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Corolla vs. Civic: Which One Should you buy in 2019

NT: Our tester only had to be dark beige–, as compare corolla civic Calls oxide — did not it? Looks are entirely subjective, and however, also the Rolla is the more attractive one. It’s good for 168 horsepower and 151 lb.-ft. Of torque, and it’s hooked up to either a CVT or a six-speed manual.

Corolla vs. Civic: Which One Should you buy in 2019

NT: Our tester only had to be dark beige–, as Toyota Calls oxide — did not it? Looks are entirely subjective, and however, also the Rolla is the more attractive one. It’s good for 168 horsepower and 151 lb.-ft. Of torque, and it’s hooked up to either a CVT or a six-speed manual.

That’s not a bad thing. Combination; the CVT won’t make the engine assault your eardrums with an excessive drone under hard acceleration, and it lets you wring out the engine — which, by the way, is surprisingly peppy and loves to rev. Especially given the output is low compared to the Civic.

The Civic, at least on paper, has the Corolla beaten. Although the Civic only packs a 1.5L four-cylinder engine, it’s turbocharged and rated at 180 horsepower and 162 lb.-ft. Of torque (though if you stick with the manual transmission, you unlock an extra 15 lb.-ft. for 177 total). Like the Corolla, you could spec the Civic with a CVT or a six-speed stick, but like the Corolla, most will get the automatic. You’d think the Civic is the sporty one here considering its pedigree, but it’s more like a luxury car in the way it puts power to the ground.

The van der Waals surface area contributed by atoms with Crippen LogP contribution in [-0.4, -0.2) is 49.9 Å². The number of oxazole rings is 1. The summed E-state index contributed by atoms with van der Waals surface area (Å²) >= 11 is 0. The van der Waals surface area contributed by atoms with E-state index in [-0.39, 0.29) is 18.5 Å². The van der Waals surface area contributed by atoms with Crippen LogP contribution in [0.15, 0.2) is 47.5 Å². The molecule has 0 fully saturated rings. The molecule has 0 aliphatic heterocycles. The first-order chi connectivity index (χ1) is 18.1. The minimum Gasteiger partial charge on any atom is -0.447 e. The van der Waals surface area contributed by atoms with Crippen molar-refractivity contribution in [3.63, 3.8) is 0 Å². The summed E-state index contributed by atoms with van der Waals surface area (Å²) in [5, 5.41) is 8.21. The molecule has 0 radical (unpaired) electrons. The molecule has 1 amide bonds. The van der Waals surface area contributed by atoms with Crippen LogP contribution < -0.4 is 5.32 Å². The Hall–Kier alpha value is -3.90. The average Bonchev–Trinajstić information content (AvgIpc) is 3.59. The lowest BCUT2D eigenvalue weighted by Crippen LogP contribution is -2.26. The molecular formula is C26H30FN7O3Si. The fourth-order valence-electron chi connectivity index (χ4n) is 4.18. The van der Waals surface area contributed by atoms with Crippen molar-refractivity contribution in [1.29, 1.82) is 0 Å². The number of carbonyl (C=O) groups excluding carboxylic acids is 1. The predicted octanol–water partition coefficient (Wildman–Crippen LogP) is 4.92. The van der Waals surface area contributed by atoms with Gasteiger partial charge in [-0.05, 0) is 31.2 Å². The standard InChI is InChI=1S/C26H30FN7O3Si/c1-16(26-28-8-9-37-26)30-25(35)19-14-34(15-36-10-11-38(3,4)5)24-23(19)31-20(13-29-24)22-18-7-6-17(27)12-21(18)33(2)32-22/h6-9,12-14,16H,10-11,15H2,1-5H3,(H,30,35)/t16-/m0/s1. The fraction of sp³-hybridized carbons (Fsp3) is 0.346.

JY: It’s not just the way it puts the power to the luxurious ground, it also drives like a larger car. It feels like another size up from the Corolla because of its stretched length and more challenging sightlines, but it also has the smooth, refined ride of a larger car, matched with a more relaxed steering calibration. The Corolla takes a different approach and its more upright greenhouse, and rear windscreen and tighter seats make it feel like it is wrapped around you, and the steering responds more sharply to inputs, while the suspension is a tad firmer, though not uncomfortable. The Civic is perfectly competent and handles better than pretty much any crossover of similar size and price, but the Corolla is more playful, especially when you wind up the zingy little engine.

Staying on the point of the Civic feeling more substantial, well, that’s because it is more extensive, over 10 cm long, with a longer wheelbase and more extensive overall, making for a bit more passenger space, but a lot more cargo space, the Corolla offers a tad over 500 liters, while the Civic is over 700 L. Both are, of course, superior to sedans in terms of practicality, the 60-40 split-folding rear seats aiding in that.

While those cargo compartments are smaller than SUVs with the same footprint, there is also an efficiency advantage, the Civic posting 8.5 L/100 km in our time with it, the Corolla not far back with 8.8. Neither was close to their estimated ratings (7.9/6.6/7.3 for the Civic and 7.5/5.8/6.7 for the Corolla, hatch), but this was in the tail end of winter with Enthusiastic drivers doing their best to love’ their energetic prowess.